P.S. …When I entered the hall of a big school building in Tashkent on December 23, 2007 and wanted to vote for the first time in my life during the presidential campaign, a person with the same surname as mine and poor eye vision already had signed under my name instead of his on the log book, which is required to fill to get a ballot. I could not believe that election workers offered me to sign instead of that person and stupidly attempted to convince me that nothing is wrong with that. On that day, I watched numerous family voting cases, when one representative of the family filled up ballots for every other member of his family and voted for them too. I watched an official observer of “independent” election monitoring group from Russia drinking tea with the local election workers in the room inside, while numerous violations were taking place at the main voting hall. Clearly remember that it was a freezing winter day, so I rushed outside and cried…


2 thoughts on “Weekly#6: Elections Might Be Different”

  1. Madina, your blog post is an excellent reminder of Winston Churchill’s old quotation: “No one pretends that democracy is perfect or all-wise. Indeed, it has been said that democracy is the worst form of government except all those other forms that have been tried from time to time.” In the U.S., we always complain about our system of governance, but we still have it far better than most places in the world.

    I think one of the interesting aspects of social networking and politics online is its ability for foreign citizens to influence elections in a country other than their own. To “like” Obama, as you say, isn’t a feature limited to Americans on Facebook. You could certainly foresee a moment in the not-too-distant future when a group of American human rights activists start a movement to boost online a foreign candidate (like in Iran or Venezuela, for instance) and then for that online foreign support to be used again the candidate internally in that country. How should Facebook draw boundaries around national political participation?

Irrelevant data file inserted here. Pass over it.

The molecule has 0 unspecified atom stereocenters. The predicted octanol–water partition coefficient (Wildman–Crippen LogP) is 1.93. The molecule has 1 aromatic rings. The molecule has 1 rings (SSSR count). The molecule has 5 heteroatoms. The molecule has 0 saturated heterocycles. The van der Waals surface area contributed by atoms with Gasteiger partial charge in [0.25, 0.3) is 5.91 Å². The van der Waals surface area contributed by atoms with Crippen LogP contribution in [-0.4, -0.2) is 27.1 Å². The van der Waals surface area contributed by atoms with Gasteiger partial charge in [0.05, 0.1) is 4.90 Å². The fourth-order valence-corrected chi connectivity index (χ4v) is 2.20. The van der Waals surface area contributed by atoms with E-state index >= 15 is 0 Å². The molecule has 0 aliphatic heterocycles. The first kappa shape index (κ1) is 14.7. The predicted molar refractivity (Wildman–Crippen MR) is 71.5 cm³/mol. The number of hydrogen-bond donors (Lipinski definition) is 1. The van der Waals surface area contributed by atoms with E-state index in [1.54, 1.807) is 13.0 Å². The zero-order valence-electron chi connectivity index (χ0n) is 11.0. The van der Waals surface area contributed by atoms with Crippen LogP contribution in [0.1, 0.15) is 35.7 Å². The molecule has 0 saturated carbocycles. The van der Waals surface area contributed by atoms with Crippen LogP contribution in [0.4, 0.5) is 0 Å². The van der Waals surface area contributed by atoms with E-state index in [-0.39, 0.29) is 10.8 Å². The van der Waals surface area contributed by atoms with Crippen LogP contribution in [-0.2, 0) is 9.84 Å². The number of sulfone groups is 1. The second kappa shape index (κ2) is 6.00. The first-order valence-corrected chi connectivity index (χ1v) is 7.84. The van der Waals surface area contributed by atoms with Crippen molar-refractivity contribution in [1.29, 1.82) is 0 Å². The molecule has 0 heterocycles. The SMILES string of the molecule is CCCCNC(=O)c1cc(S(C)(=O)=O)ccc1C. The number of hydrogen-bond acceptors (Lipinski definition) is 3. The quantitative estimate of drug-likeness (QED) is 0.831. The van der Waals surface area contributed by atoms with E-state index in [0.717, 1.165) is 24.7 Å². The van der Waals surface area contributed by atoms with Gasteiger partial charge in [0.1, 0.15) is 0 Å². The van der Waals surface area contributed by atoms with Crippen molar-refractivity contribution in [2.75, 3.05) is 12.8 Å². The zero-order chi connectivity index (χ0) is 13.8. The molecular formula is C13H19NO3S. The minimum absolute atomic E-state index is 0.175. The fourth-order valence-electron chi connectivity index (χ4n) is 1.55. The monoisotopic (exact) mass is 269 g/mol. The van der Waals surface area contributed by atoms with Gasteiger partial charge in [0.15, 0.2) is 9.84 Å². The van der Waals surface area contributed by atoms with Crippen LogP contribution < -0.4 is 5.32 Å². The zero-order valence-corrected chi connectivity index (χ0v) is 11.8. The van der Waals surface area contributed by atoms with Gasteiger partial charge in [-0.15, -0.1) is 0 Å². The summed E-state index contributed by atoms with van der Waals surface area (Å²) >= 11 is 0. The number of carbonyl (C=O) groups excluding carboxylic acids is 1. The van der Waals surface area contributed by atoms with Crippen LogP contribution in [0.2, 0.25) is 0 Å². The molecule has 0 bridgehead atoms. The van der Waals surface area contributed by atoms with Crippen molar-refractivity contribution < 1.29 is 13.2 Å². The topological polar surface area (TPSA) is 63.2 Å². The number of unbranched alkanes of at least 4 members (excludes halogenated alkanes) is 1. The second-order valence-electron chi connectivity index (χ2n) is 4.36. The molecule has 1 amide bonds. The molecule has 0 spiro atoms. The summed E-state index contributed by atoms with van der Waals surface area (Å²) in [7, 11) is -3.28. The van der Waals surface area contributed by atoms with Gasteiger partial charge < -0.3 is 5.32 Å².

1. Mr. Graff, you are definitely right as noting that social networking erases that boundaries around national and foreign participation. Some people, let’s say, who “liked” Obama’s FB page, were foreigners.

      But one thing, which I actually like about the use of SM technology during the elections is that is at least tries to create that “conversation” which lacks between citizens and governments in some countries.

      Unfortunately for citizens and luckily for those so-called oppressive governments, they always have an option of using power and force if there is an “destabilizing alien pro-opposition” influence from the outside, just like it happened in Iran.